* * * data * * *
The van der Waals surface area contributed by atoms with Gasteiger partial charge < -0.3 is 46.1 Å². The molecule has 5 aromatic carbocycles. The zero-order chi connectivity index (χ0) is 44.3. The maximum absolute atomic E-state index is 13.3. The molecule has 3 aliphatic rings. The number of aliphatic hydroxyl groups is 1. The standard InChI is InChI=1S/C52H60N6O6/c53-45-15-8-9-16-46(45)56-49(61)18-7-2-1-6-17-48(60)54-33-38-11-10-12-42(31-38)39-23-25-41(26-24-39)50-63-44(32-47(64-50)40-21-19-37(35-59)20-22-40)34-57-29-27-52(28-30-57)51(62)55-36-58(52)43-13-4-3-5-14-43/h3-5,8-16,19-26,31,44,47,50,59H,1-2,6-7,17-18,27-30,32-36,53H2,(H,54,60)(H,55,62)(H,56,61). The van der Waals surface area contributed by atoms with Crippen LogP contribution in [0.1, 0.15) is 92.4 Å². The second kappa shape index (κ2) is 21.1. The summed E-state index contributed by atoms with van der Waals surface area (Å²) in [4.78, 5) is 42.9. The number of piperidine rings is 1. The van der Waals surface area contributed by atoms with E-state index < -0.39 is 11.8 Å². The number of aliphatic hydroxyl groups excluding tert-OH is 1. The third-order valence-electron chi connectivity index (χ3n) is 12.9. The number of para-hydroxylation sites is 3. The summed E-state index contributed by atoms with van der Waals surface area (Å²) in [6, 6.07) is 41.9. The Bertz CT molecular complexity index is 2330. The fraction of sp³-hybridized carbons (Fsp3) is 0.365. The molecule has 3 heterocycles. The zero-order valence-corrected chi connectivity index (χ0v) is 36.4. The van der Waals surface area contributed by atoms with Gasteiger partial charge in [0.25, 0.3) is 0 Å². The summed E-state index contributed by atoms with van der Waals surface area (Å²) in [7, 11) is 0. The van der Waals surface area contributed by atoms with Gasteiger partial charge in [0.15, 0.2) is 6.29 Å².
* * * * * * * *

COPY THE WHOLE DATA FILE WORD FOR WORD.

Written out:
The van der Waals surface area contributed by atoms with Gasteiger partial charge < -0.3 is 46.1 Å². The molecule has 5 aromatic carbocycles. The zero-order chi connectivity index (χ0) is 44.3. The maximum absolute atomic E-state index is 13.3. The molecule has 3 aliphatic rings. The number of aliphatic hydroxyl groups is 1. The standard InChI is InChI=1S/C52H60N6O6/c53-45-15-8-9-16-46(45)56-49(61)18-7-2-1-6-17-48(60)54-33-38-11-10-12-42(31-38)39-23-25-41(26-24-39)50-63-44(32-47(64-50)40-21-19-37(35-59)20-22-40)34-57-29-27-52(28-30-57)51(62)55-36-58(52)43-13-4-3-5-14-43/h3-5,8-16,19-26,31,44,47,50,59H,1-2,6-7,17-18,27-30,32-36,53H2,(H,54,60)(H,55,62)(H,56,61). The van der Waals surface area contributed by atoms with Crippen LogP contribution in [0.1, 0.15) is 92.4 Å². The second kappa shape index (κ2) is 21.1. The summed E-state index contributed by atoms with van der Waals surface area (Å²) in [4.78, 5) is 42.9. The number of piperidine rings is 1. The van der Waals surface area contributed by atoms with E-state index < -0.39 is 11.8 Å². The number of aliphatic hydroxyl groups excluding tert-OH is 1. The third-order valence-electron chi connectivity index (χ3n) is 12.9. The number of para-hydroxylation sites is 3. The summed E-state index contributed by atoms with van der Waals surface area (Å²) in [6, 6.07) is 41.9. The Bertz CT molecular complexity index is 2330. The fraction of sp³-hybridized carbons (Fsp3) is 0.365. The molecule has 3 heterocycles. The zero-order valence-corrected chi connectivity index (χ0v) is 36.4. The van der Waals surface area contributed by atoms with Gasteiger partial charge in [0.25, 0.3) is 0 Å². The summed E-state index contributed by atoms with van der Waals surface area (Å²) in [7, 11) is 0. The van der Waals surface area contributed by atoms with Gasteiger partial charge in [0.15, 0.2) is 6.29 Å².